By Amie Sanneh
A regional training on Debt Management Performance Assessment Tool (DeMPA) opens yesterday at a local hotel in Kololi.
Jointly organised by the West African Institute for Financial and Economic Management (WAIFEM) and the World Bank, the training brought together participants from WAIFEM member states such as Nigeria, Sierra Leone, Ghana, Liberia and the Gambia.
Delivering the keynote address on behalf of the Central Bank of the Gambia (CBG), Ousman Sowe, Senior Adviser to the Governor, said the Gambia’s domestic debt to GDP is estimated at 67.9 percent of GDP in 2016 up from 53.9 percent in 2015 reflecting high domestic debt accumulation.
He said preliminary figures show that external debt to GDP ratios in 2016 stood at 50.9 percent compared with the established threshold 30 percent for countries with weak CPIA.
He explains that the macroeconomic management cluster of the latest Country Policy and Institutional Assessment (CPIA) 2015 known as the International Development Association Resource Allocation Index, in the fiscal policy and debt policy rating, no West African country posted more than 4.5 out of 6. “WAIFEM member countries as at 2015, The Gambia scored 2.0 and 2.5 for fiscal policy and debt policy respectively. The corresponding figures were 3.0 and 3.0, while the indices for Liberia were 3.5 and 3.5 respectively. In the case of Nigeria, the ratings were 3.5 for fiscal policy and 4.5 for debt policy while the corresponding figures for Sierra Leone were 3.0 and 3.5 out of 6,” he said. In the Gambia, Sowe said they are still faced with impact of exogenous shocks. Economic growth in 2016 is estimated at 2.2 percent, down from 4.3 percent in 2015, he said. He also recalled last year, they have had weak agricultural output, foreign exchange challenges and the effect of the political impasse on tourism.
He recalled that in the past two decades, while progress has been made in addressing debt to sustainability levels in many low and lower middle income countries, improvements have also been made in strengthening their debt management competences. “As a result, debt management practices in most sub-Saharan African countries today are a far cry from what they were before 1996,” he said. Sowe noted that despite this progress, challenges remain to be dealt with to ensure sustained effective debt management practices especially in West Africa.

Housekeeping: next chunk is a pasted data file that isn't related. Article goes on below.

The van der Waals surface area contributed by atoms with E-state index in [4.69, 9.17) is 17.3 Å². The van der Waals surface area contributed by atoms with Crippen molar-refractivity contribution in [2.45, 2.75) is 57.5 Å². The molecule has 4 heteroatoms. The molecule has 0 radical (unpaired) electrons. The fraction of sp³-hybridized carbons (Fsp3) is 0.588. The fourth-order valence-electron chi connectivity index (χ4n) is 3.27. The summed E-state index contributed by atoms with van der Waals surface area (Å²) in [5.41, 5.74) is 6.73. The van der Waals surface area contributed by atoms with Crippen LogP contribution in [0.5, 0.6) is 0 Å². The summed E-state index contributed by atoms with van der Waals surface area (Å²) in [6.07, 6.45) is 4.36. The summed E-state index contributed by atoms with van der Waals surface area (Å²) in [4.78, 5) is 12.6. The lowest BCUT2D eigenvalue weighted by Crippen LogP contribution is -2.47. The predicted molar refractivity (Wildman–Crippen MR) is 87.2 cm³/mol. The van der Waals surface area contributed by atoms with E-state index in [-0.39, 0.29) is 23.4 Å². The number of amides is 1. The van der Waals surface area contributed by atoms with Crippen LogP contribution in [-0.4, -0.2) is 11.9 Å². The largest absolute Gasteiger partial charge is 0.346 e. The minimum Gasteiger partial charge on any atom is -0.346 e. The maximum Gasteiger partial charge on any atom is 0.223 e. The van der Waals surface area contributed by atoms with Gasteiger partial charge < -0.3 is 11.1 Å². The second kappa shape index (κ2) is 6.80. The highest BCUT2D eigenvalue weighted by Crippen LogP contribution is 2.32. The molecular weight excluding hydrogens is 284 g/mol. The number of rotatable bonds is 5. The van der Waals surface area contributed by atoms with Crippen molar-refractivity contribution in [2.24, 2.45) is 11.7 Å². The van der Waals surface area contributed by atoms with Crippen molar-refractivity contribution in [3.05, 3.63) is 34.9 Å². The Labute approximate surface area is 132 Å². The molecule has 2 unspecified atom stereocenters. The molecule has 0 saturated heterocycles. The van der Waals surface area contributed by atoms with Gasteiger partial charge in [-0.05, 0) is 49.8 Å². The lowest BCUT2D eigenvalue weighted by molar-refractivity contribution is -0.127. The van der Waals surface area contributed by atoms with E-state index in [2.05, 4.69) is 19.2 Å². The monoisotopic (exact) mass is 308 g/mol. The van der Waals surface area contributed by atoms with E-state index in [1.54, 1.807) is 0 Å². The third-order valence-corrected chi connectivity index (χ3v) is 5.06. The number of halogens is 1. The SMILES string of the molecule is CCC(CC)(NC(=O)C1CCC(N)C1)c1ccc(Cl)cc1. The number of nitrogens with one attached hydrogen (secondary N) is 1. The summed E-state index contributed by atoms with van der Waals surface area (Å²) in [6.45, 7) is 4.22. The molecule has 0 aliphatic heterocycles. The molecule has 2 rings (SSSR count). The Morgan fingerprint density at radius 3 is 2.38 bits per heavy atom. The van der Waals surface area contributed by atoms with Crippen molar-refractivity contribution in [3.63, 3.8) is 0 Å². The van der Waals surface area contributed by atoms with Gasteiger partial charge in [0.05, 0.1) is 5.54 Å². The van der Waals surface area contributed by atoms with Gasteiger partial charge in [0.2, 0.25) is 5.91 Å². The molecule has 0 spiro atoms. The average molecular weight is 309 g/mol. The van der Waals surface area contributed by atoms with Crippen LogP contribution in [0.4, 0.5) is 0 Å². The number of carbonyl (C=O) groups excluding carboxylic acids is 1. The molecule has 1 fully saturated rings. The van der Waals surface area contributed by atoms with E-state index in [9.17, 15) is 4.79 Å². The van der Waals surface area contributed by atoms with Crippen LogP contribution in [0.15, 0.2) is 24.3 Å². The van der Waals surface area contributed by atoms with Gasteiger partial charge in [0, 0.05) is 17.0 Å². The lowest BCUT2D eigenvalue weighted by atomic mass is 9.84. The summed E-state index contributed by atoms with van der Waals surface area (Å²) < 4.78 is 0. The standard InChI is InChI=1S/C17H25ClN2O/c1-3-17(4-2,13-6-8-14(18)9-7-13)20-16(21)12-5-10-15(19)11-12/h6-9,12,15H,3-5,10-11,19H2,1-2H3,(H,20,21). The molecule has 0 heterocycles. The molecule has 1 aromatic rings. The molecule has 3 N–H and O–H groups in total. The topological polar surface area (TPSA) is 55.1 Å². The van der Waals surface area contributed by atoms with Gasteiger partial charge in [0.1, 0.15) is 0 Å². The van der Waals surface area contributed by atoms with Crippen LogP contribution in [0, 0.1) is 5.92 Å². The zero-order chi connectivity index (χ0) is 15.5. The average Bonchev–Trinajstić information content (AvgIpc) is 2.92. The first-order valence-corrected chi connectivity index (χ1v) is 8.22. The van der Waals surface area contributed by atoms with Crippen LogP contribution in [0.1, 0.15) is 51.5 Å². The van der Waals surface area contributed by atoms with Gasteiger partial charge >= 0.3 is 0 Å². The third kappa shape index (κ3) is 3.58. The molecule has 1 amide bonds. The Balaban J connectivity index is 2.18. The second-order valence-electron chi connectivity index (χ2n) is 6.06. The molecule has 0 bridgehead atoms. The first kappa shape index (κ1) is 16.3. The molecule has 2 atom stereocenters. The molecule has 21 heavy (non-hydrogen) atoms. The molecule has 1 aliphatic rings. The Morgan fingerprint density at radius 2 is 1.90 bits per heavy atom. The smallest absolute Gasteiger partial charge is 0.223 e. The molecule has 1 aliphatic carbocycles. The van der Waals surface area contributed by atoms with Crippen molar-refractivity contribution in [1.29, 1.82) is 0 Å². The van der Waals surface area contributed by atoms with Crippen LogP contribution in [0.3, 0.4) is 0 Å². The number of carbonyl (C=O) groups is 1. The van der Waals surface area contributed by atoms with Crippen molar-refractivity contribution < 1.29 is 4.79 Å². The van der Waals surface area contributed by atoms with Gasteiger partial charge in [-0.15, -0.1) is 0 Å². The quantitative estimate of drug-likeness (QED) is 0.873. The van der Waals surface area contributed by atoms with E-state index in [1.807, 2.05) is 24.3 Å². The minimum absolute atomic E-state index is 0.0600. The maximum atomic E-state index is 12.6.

He assured that the new government has already put in place adequate measures to enable the country to be on top of the challenges.
The Director General of WAIFEM, Baba Y Musa, Director, Debt Management Department, WAIFEM, said the training course aims to provide in-depth training in the methodology and operational modalities of the tool, rationale, scope, coverage and application of the DeMPA tool and preparation of reform plans. He recalled that since 2007, the World Bank introduced The Government Debt Management Performance Assessment (DeMPA) Tool as part of the armory for effective debt management performance. The tool, he said, provides mechanism for assessing debt management performance in developing countries at national and sub-national level of government. “The DeMPA is useful in conducting country dialogue, guiding the design of debt management reform programmes, enhancing donor harmonization and monitoring performance over time,” he said.
The course which is expected to end on May 12th 2017, will help participants acquire a strong understanding of how to apply the DeMPA tool in assessing their country’s debt management performance and will also apply the theory to specific country case studies.